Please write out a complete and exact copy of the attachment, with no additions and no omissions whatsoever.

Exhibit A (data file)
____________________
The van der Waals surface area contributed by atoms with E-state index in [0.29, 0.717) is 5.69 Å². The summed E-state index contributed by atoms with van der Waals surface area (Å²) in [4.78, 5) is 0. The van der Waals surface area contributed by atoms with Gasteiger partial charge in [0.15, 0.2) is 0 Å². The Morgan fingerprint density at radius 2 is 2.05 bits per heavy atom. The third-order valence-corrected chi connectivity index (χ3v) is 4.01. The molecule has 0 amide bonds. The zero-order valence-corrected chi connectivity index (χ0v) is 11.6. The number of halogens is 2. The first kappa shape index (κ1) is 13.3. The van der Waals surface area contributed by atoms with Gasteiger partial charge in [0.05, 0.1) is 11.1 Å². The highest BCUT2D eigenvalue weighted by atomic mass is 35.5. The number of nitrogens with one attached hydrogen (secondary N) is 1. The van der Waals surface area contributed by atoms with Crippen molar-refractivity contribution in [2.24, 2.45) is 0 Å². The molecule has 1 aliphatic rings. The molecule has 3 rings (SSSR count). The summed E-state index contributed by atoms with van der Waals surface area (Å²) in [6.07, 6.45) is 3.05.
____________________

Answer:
The van der Waals surface area contributed by atoms with E-state index in [0.29, 0.717) is 5.69 Å². The summed E-state index contributed by atoms with van der Waals surface area (Å²) in [4.78, 5) is 0. The van der Waals surface area contributed by atoms with Gasteiger partial charge in [0.15, 0.2) is 0 Å². The Morgan fingerprint density at radius 2 is 2.05 bits per heavy atom. The third-order valence-corrected chi connectivity index (χ3v) is 4.01. The molecule has 0 amide bonds. The zero-order valence-corrected chi connectivity index (χ0v) is 11.6. The number of halogens is 2. The first kappa shape index (κ1) is 13.3. The van der Waals surface area contributed by atoms with Gasteiger partial charge in [0.05, 0.1) is 11.1 Å². The highest BCUT2D eigenvalue weighted by atomic mass is 35.5. The number of nitrogens with one attached hydrogen (secondary N) is 1. The van der Waals surface area contributed by atoms with Crippen molar-refractivity contribution in [2.24, 2.45) is 0 Å². The molecule has 1 aliphatic rings. The molecule has 3 rings (SSSR count). The summed E-state index contributed by atoms with van der Waals surface area (Å²) in [6.07, 6.45) is 3.05.